Shinoda has quite deliberately - and this is a special feature of the NFTs - not sold the exploitation rights to "One Hundreth Stream". He can still do what he wants with the music, for example build a full song. He can even upload the groove and animation to a streaming platform so everyone can see it there, and generate revenue. This may seem surprising - why should someone spend the value of a family car on something that the whole world can later use for free? But these banal issues of reproduction interest buyers of NFTs just as little as Van Gogh buyers are interested in the fact that a cheap reproduction of the same painting hangs on the wall in millions of living rooms and kitchens worldwide. Such absurd sums are paid to sustainably promote an artist, to make a potentially profitable investment, or to increase one's own prestige. The latter point is possibly even decisive here, because although NFTs can be reproduced, only those "copies" are original which have been personally approved by the author. The gaming industry has been proving for years that such a thing can actually work: With the sale of in-game products that have no existence outside of a game. In extreme cases, virtual items of clothing or a piece of virtual land can generate several hundred thousand dollars.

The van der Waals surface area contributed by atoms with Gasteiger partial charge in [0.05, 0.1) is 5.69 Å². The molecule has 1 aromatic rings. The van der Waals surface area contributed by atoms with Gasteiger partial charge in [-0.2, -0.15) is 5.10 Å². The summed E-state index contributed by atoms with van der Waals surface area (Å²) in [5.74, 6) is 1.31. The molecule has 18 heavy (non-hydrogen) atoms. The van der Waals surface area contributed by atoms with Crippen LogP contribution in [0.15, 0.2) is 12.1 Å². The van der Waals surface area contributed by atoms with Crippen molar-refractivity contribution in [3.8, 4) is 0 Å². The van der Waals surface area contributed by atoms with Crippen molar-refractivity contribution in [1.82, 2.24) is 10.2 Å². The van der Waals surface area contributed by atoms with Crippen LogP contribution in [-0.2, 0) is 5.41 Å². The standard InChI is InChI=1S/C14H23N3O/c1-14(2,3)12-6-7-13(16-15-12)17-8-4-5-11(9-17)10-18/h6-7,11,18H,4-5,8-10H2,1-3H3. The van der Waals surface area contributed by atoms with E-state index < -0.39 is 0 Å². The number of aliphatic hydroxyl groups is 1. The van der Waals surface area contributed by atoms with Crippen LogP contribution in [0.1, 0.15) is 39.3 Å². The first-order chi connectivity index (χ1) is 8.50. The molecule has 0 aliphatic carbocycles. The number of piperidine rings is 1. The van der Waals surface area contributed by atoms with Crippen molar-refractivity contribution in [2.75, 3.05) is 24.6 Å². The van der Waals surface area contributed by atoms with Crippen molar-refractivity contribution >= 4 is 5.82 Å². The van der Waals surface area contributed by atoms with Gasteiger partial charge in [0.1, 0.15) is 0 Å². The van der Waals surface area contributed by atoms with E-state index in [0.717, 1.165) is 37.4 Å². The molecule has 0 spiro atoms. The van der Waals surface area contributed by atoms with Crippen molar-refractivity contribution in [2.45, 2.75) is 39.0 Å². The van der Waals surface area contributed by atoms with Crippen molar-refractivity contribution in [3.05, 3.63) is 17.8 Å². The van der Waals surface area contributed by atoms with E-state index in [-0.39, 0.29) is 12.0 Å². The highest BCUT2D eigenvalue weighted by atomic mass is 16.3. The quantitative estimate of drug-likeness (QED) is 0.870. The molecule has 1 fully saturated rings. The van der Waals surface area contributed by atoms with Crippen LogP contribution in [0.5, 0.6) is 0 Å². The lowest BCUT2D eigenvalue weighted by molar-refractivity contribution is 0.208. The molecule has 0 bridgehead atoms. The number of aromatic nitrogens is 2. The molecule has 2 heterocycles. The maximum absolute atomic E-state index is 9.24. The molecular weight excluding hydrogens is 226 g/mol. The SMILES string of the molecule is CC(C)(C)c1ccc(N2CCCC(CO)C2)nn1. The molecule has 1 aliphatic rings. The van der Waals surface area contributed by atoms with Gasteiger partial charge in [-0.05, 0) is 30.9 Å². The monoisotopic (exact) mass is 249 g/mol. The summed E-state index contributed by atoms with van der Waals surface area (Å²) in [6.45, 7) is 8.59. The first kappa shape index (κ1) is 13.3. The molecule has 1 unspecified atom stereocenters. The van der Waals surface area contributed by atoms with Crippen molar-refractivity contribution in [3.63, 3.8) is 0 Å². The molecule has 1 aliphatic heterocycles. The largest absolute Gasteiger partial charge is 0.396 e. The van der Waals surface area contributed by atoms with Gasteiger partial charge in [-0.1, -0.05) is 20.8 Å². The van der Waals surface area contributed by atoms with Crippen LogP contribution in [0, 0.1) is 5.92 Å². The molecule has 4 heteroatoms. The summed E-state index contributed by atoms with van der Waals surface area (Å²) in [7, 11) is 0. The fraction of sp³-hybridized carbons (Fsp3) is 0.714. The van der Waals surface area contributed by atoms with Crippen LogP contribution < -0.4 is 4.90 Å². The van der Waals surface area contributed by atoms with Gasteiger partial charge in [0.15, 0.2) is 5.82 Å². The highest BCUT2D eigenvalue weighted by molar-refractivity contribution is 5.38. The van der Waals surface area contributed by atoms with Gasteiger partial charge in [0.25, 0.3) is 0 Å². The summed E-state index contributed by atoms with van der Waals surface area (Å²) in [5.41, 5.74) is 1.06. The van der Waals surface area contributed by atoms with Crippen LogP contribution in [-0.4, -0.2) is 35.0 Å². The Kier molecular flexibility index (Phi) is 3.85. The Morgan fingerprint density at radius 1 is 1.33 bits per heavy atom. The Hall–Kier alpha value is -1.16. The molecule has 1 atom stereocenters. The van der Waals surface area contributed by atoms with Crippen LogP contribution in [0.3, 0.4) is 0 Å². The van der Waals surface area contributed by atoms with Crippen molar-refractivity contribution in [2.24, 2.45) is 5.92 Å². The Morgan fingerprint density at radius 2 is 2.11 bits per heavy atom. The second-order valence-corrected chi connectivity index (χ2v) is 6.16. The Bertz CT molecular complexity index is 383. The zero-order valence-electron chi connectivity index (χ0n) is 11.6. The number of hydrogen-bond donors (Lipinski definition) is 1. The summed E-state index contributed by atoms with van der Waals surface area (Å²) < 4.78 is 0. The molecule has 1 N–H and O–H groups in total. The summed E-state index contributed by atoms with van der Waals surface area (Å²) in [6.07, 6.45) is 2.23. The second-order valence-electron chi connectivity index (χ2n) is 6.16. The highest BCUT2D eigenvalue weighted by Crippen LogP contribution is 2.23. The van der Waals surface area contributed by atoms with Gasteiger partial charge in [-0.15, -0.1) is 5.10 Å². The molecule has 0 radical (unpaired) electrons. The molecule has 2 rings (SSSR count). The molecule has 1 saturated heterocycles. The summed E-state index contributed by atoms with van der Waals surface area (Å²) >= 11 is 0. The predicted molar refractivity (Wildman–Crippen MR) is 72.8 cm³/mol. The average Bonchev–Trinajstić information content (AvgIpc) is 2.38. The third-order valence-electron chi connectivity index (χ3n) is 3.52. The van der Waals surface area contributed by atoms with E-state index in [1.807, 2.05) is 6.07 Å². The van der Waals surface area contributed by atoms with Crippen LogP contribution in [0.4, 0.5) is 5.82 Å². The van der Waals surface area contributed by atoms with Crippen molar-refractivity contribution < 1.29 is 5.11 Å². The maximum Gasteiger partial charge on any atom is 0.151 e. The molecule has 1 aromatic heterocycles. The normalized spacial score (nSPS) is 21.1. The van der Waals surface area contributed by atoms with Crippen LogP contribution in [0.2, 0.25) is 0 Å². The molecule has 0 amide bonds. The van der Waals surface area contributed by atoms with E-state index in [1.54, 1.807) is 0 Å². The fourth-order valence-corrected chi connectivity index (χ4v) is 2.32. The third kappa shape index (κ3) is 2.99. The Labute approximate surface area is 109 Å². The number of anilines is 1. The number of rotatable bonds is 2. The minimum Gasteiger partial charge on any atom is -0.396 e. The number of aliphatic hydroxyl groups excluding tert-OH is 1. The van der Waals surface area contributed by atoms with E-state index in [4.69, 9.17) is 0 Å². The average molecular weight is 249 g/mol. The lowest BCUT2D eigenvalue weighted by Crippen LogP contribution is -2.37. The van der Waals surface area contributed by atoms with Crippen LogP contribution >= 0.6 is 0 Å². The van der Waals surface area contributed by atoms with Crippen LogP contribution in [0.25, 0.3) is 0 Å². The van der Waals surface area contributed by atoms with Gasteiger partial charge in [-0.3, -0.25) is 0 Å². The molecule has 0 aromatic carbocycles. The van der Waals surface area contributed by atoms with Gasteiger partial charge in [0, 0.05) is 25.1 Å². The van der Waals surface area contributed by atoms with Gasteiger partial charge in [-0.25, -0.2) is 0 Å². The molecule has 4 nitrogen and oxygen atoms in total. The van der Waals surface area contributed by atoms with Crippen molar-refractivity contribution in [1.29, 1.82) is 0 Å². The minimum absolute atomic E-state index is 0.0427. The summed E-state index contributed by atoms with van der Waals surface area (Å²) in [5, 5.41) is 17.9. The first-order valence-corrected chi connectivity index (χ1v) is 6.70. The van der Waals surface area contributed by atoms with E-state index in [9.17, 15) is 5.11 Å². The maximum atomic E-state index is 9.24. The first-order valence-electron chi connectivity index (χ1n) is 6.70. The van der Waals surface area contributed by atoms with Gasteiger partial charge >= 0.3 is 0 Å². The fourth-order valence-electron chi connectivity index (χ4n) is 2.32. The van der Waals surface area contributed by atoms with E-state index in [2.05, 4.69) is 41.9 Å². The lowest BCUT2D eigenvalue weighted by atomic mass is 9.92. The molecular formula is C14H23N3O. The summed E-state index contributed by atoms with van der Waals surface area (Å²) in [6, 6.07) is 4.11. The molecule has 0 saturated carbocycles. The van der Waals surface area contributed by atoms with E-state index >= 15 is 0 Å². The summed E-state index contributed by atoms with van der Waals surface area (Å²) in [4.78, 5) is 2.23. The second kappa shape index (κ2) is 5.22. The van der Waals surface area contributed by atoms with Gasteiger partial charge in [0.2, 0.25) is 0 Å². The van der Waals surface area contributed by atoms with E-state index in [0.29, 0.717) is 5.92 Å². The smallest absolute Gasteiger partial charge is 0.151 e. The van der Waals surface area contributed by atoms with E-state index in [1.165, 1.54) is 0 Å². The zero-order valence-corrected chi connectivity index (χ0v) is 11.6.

NFTs could regain the concept of scarcity for music. Between 1960 and 2000, the peak phase of record production, the business model was based precisely on the mass reproducibility of singles and albums. That music could be traded like a painting was simply unimaginable. When Jean-Michel Jarre only produced a single copy of his “Music for Supermarkets” in 1983, it seemed so strange that the master was auctioned for just 10,000 euros. Today, however, the concept seems far more contemporary. The Wu Tang clan repeated Jarre's feat with their LP "Once Upon a Time in Shaolin", reportedly making $ 2 million. This gradually brings music closer to the world of fine art, with its fabulous sales and astronomical retail prices. On paper it sounds like an achievement after so many years when the monetary value of music seemed to be on a downward spiral.
But is it really? Only very few benefit from the excesses of the art scene. Artists rarely do, and practically never the buying public, which has no chance of ever being able to call the works that are exhibited in the museums their own. There is no reason to believe that things in the music industry could move in a different, healthier direction. The mass usability of music has made it arguably the most democratic medium of all, an art form in which more people actively and passively participate today than at any point in our history. The greatest potential of the blockchain lies in maintaining this democracy - not in destroying.